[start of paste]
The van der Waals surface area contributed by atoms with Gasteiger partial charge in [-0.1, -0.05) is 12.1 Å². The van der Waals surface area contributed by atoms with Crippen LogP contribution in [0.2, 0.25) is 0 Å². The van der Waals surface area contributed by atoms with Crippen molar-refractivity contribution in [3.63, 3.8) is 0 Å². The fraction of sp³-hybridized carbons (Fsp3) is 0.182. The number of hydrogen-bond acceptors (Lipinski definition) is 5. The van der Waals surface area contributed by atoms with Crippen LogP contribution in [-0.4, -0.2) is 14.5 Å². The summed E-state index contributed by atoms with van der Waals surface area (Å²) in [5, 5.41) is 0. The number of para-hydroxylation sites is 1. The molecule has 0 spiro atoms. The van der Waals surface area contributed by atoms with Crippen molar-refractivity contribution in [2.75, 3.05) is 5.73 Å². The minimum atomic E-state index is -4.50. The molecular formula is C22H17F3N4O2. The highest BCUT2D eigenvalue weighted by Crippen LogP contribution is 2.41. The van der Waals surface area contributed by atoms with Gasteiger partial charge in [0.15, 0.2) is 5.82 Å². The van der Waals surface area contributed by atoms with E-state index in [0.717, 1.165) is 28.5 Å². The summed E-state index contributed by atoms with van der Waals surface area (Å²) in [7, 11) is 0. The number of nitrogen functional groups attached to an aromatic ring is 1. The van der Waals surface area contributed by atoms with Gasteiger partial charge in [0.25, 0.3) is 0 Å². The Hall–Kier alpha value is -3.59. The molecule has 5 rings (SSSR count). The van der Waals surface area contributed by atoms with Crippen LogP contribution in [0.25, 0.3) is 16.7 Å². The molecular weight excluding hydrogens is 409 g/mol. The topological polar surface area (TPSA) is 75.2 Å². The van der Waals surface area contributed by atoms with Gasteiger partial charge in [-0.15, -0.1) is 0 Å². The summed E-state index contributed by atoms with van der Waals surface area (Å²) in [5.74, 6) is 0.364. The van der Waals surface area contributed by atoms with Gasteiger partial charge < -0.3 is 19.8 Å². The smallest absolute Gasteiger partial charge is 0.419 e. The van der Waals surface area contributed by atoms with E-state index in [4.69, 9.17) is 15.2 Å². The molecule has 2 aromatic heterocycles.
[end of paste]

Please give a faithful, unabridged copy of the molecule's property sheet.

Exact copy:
The van der Waals surface area contributed by atoms with Gasteiger partial charge in [-0.1, -0.05) is 12.1 Å². The van der Waals surface area contributed by atoms with Crippen LogP contribution in [0.2, 0.25) is 0 Å². The van der Waals surface area contributed by atoms with Crippen molar-refractivity contribution in [3.63, 3.8) is 0 Å². The fraction of sp³-hybridized carbons (Fsp3) is 0.182. The number of hydrogen-bond acceptors (Lipinski definition) is 5. The van der Waals surface area contributed by atoms with Crippen LogP contribution in [-0.4, -0.2) is 14.5 Å². The summed E-state index contributed by atoms with van der Waals surface area (Å²) in [5, 5.41) is 0. The number of para-hydroxylation sites is 1. The molecule has 0 spiro atoms. The van der Waals surface area contributed by atoms with Crippen molar-refractivity contribution in [2.75, 3.05) is 5.73 Å². The minimum atomic E-state index is -4.50. The molecular formula is C22H17F3N4O2. The highest BCUT2D eigenvalue weighted by Crippen LogP contribution is 2.41. The van der Waals surface area contributed by atoms with Gasteiger partial charge in [0.15, 0.2) is 5.82 Å². The van der Waals surface area contributed by atoms with E-state index in [0.717, 1.165) is 28.5 Å². The summed E-state index contributed by atoms with van der Waals surface area (Å²) in [7, 11) is 0. The number of nitrogen functional groups attached to an aromatic ring is 1. The van der Waals surface area contributed by atoms with Gasteiger partial charge in [0.25, 0.3) is 0 Å². The Hall–Kier alpha value is -3.59. The molecule has 5 rings (SSSR count). The van der Waals surface area contributed by atoms with Crippen LogP contribution in [0.25, 0.3) is 16.7 Å². The molecular weight excluding hydrogens is 409 g/mol. The topological polar surface area (TPSA) is 75.2 Å². The van der Waals surface area contributed by atoms with Gasteiger partial charge in [-0.15, -0.1) is 0 Å². The summed E-state index contributed by atoms with van der Waals surface area (Å²) in [5.74, 6) is 0.364. The van der Waals surface area contributed by atoms with Gasteiger partial charge < -0.3 is 19.8 Å². The smallest absolute Gasteiger partial charge is 0.419 e. The van der Waals surface area contributed by atoms with E-state index in [4.69, 9.17) is 15.2 Å². The molecule has 2 aromatic heterocycles.